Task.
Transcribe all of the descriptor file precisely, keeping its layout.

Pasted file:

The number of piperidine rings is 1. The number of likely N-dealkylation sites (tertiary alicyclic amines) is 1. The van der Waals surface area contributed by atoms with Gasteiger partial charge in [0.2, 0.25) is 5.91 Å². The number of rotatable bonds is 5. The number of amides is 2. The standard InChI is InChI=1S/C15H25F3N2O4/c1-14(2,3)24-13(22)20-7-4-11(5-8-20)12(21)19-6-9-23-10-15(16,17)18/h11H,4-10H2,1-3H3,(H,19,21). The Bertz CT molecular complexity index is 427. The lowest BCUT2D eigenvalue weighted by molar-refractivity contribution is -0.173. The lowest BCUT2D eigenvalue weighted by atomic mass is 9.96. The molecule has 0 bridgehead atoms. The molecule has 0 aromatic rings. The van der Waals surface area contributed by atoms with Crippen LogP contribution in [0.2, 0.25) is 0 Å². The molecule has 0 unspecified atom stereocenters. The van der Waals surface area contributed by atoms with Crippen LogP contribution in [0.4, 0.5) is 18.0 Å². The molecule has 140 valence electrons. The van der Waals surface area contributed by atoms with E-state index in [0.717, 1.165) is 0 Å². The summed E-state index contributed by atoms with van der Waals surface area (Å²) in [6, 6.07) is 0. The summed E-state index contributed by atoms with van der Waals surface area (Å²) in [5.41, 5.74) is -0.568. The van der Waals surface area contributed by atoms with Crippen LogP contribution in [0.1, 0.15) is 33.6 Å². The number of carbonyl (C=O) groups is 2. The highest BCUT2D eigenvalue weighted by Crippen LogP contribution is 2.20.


The number of piperidine rings is 1. The number of likely N-dealkylation sites (tertiary alicyclic amines) is 1. The van der Waals surface area contributed by atoms with Gasteiger partial charge in [0.2, 0.25) is 5.91 Å². The number of rotatable bonds is 5. The number of amides is 2. The standard InChI is InChI=1S/C15H25F3N2O4/c1-14(2,3)24-13(22)20-7-4-11(5-8-20)12(21)19-6-9-23-10-15(16,17)18/h11H,4-10H2,1-3H3,(H,19,21). The Bertz CT molecular complexity index is 427. The lowest BCUT2D eigenvalue weighted by molar-refractivity contribution is -0.173. The lowest BCUT2D eigenvalue weighted by atomic mass is 9.96. The molecule has 0 bridgehead atoms. The molecule has 0 aromatic rings. The van der Waals surface area contributed by atoms with Crippen LogP contribution in [0.2, 0.25) is 0 Å². The molecule has 0 unspecified atom stereocenters. The van der Waals surface area contributed by atoms with Crippen LogP contribution in [0.4, 0.5) is 18.0 Å². The molecule has 140 valence electrons. The van der Waals surface area contributed by atoms with E-state index in [0.717, 1.165) is 0 Å². The summed E-state index contributed by atoms with van der Waals surface area (Å²) in [6, 6.07) is 0. The summed E-state index contributed by atoms with van der Waals surface area (Å²) in [5.41, 5.74) is -0.568. The van der Waals surface area contributed by atoms with Crippen LogP contribution in [0.1, 0.15) is 33.6 Å². The number of carbonyl (C=O) groups is 2. The highest BCUT2D eigenvalue weighted by Crippen LogP contribution is 2.20.